God help us all!

  3. Posted March 16, 2008 at 11:29 pm | Permalink

    From my understanding, the Fed’s primary goal right now is increasing the amount of money that can be borrowed. The money supply in the financial sector is very tight and without improved liquidity the economy will suffer. Another major concern for them is limiting the number of foreclosures.

    Although it may be more cathartic to lock-up people who gave out bad credit to make a higher profit (which it actually didn’t), I think the more important action to take is creating government regulations on the industry to prevent future issues.

  4. egpenet
    Posted March 16, 2008 at 11:39 pm | Permalink

    Either way … the FED has two choices:

    A) Bailing out cash-starved institutions … and lowering interest rates increases debt, lowers the value of the dollar and increases inflation. (Your house value goes down another 10-20%, gasoline goes to $5/gallon and Ypsilanti’s Bond interest payments go through the roof … for example.)

    B) Doing nothing … creating panic in the markets and possibly starving the financial markets, and possibly stimulating more bank runs. (Your hose value goes down another 10-20%, gasoline goes to $5/gallon and Ypsilanti’s Bond interest payments go through the roof … for example.)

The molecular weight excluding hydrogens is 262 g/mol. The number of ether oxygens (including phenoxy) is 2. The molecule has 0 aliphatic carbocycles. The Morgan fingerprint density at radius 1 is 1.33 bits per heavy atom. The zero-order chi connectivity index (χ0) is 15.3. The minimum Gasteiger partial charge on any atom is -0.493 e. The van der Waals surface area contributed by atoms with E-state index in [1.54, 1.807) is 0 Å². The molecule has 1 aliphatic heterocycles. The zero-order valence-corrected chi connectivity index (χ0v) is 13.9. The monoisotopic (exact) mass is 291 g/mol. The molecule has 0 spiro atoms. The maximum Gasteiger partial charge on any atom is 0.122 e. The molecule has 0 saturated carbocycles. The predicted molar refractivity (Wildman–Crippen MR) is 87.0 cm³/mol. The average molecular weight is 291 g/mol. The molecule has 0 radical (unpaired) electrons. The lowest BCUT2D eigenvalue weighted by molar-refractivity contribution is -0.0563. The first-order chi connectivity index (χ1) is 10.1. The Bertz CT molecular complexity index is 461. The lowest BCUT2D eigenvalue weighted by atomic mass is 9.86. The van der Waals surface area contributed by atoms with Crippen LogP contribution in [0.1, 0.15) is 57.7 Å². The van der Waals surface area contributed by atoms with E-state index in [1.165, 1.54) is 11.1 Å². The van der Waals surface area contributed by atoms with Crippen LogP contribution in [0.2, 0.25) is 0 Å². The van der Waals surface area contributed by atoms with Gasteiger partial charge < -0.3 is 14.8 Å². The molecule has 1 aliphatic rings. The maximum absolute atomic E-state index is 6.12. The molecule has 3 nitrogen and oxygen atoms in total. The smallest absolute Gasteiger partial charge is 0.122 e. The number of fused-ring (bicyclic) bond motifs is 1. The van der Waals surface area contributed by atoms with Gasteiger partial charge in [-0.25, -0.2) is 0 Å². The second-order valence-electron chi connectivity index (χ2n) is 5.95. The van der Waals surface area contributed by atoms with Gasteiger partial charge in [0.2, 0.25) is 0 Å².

You decide.

  5. egpenet
    Posted March 16, 2008 at 11:40 pm | Permalink

    hose values … hee,hee … laugh or cry

  6. egpenet
    Posted March 16, 2008 at 11:47 pm | Permalink

    Question …

    I missed the gap down on Friday, but shorted BSC down the rest of the day.

    Will the exchange halt trading Monday at the open? Or will they let me ride it to $2?

    My guess is they’ll halt trading and I probably should cover in the pre-market … if they’ll let me. This part of the game is fixed, too.

  7. Meta
    Posted March 17, 2008 at 10:30 am | Permalink

    http://www.afp.com/english/news/stories/newsmlmmd.4a38b973ddbf7ed599c6cd151b8c8a7e.211.html